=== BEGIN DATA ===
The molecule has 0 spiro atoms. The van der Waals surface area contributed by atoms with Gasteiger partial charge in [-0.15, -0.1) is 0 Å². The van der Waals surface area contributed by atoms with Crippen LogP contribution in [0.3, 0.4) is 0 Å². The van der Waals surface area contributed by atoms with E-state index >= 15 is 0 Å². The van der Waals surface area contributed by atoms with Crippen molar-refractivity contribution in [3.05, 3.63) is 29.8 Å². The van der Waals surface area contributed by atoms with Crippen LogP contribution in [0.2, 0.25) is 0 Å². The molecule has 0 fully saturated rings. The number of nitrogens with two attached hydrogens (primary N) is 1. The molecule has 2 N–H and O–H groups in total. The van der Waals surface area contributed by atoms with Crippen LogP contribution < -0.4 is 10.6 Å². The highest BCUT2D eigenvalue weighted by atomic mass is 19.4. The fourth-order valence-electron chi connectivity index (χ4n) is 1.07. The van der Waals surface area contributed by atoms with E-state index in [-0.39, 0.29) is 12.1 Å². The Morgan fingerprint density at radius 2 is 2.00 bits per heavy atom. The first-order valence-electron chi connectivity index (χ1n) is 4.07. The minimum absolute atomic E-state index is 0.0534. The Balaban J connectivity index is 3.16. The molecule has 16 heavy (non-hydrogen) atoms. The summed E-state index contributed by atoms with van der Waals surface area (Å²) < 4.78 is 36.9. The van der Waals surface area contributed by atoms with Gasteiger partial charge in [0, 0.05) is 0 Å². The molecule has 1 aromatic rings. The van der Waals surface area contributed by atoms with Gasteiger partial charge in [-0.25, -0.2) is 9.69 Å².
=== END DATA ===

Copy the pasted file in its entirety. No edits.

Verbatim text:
The molecule has 0 spiro atoms. The van der Waals surface area contributed by atoms with Gasteiger partial charge in [-0.15, -0.1) is 0 Å². The van der Waals surface area contributed by atoms with Crippen LogP contribution in [0.3, 0.4) is 0 Å². The van der Waals surface area contributed by atoms with E-state index >= 15 is 0 Å². The van der Waals surface area contributed by atoms with Crippen molar-refractivity contribution in [3.05, 3.63) is 29.8 Å². The van der Waals surface area contributed by atoms with Crippen LogP contribution in [0.2, 0.25) is 0 Å². The molecule has 0 fully saturated rings. The number of nitrogens with two attached hydrogens (primary N) is 1. The molecule has 2 N–H and O–H groups in total. The van der Waals surface area contributed by atoms with Crippen LogP contribution < -0.4 is 10.6 Å². The highest BCUT2D eigenvalue weighted by atomic mass is 19.4. The fourth-order valence-electron chi connectivity index (χ4n) is 1.07. The van der Waals surface area contributed by atoms with E-state index in [-0.39, 0.29) is 12.1 Å². The Morgan fingerprint density at radius 2 is 2.00 bits per heavy atom. The first-order valence-electron chi connectivity index (χ1n) is 4.07. The minimum absolute atomic E-state index is 0.0534. The Balaban J connectivity index is 3.16. The molecule has 16 heavy (non-hydrogen) atoms. The summed E-state index contributed by atoms with van der Waals surface area (Å²) < 4.78 is 36.9. The van der Waals surface area contributed by atoms with Gasteiger partial charge in [0, 0.05) is 0 Å². The molecule has 1 aromatic rings. The van der Waals surface area contributed by atoms with Gasteiger partial charge in [-0.25, -0.2) is 9.69 Å².